The US military's expansion into the Indo-Pacific has been remarkable. This may be due to the military threat posed by China, which includes illegal fishing vessels and presence of the Little Blue Men- maritime militia. But there are plenty of other illegal operations.
U.S. Customs and Border Protection has issued an order to halt shipments at U.S. ports after finding credible evidence that the crew of the Chinese-operated longliner Hangton No. 112 had been subjected to conditions defined by international standards as forced labour. The fishing vessel was operated under the Fijian flag. Pacific island countries are surprisingly complicit in some aspects of illegal fishing.
However, on 6 August, an Australian ABC news report cast doubt on the above "credible evidence". It referred only to the "investigative report documenting abusive conditions in the Pacific fishing fleet released in December 2019 by Greenpeace Southeast Asia and the Indonesian Migrant Workers Union", to which the US referred, and not to the Fiji-based fishing company, which is the key to the case.
And the expert comments that the US's enforcement of illegal fishing is a result of regulations developed under the Obama administration. I have heard stories of overly strict US regulations that have weakened the US fishing industry.
Fijians, Koreans, Chinese and Indonesians are on board the fishing vessels that the US has imposed sanctions on. A representative of a fishing boat company in Fiji said there was a problem with an Indonesian fisherman in 2018, but it was resolved and he has returned to Indonesia. If there was a problem, he said, it was with a company in Indonesia that was contracted to recruit the fishermen. In addition, the sanctioned vessels had independent "observers" on board who would have reported any illegal activity.
HANGTON 112 is also a registered vessel with the WCPFC - The Western and Central Pacific Fisheries Commission.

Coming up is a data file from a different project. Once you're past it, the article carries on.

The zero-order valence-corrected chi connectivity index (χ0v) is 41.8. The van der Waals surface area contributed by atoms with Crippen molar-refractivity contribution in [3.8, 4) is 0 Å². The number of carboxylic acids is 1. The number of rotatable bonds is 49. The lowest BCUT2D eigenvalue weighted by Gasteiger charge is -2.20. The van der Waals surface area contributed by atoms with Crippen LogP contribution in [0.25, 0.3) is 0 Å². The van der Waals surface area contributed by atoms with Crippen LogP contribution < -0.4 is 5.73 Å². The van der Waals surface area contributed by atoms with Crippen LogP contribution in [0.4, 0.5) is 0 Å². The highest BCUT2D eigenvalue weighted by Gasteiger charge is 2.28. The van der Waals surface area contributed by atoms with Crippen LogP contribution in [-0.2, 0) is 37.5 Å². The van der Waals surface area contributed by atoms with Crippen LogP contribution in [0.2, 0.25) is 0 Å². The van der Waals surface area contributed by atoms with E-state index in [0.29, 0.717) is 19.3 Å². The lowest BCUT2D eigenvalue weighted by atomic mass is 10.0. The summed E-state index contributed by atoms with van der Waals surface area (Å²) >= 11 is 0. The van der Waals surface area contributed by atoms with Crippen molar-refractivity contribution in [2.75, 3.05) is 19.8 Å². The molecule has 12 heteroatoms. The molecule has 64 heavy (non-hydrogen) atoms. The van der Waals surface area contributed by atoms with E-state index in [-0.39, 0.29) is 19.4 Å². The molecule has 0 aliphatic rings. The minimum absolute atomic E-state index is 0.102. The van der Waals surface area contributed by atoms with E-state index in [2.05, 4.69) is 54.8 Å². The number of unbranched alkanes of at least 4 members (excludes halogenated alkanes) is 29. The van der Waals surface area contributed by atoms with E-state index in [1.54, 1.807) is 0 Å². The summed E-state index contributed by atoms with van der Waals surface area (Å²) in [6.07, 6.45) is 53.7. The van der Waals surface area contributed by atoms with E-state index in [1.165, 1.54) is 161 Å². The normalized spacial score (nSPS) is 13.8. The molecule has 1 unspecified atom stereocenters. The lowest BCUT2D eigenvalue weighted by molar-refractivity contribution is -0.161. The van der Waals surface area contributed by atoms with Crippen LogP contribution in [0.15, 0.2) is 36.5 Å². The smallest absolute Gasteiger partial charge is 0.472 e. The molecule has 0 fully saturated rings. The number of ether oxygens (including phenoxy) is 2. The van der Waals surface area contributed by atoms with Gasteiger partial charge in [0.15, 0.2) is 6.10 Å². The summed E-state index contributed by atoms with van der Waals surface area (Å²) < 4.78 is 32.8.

Illegal fishing promoted by the Nauru Agreement
There is also a backdrop in which Pacific island countries are creating reasons for pelagic vessels to take fish as cheaply as possible. They increased fishing licence fees. For the past 10 years, the Nauru Agreement has been the framework for a draconian price increase.
In 2012 the fee was US$5,000 and now it is over US$10,000 a day. Where will the fishermen get the money to pay for this? It costs money to run a fishing boat. In Japan, a country governed by the rule of law, it is not possible to reduce the costs of labour, insurance and fishing vessel management, and the Nauru Agreement will naturally have an impact on fish prices. In the case of Indonesia, however, it is possible to reduce labour costs in any way. And in the market, they can sell their fish at prices that Japanese fishing boats cannot compete with.
Fisheries industory, and illegal fishing, is infinitely more complex. Recently, I have been hearing a lot of questions, especially from Pacific Isalands people, about US enforcement of illegal fishing. At the very least, I hope that the US will not rely solely on the information provided by Sea Shepherd, Greenpeace, Pew and other less reputable civil society groups in the region.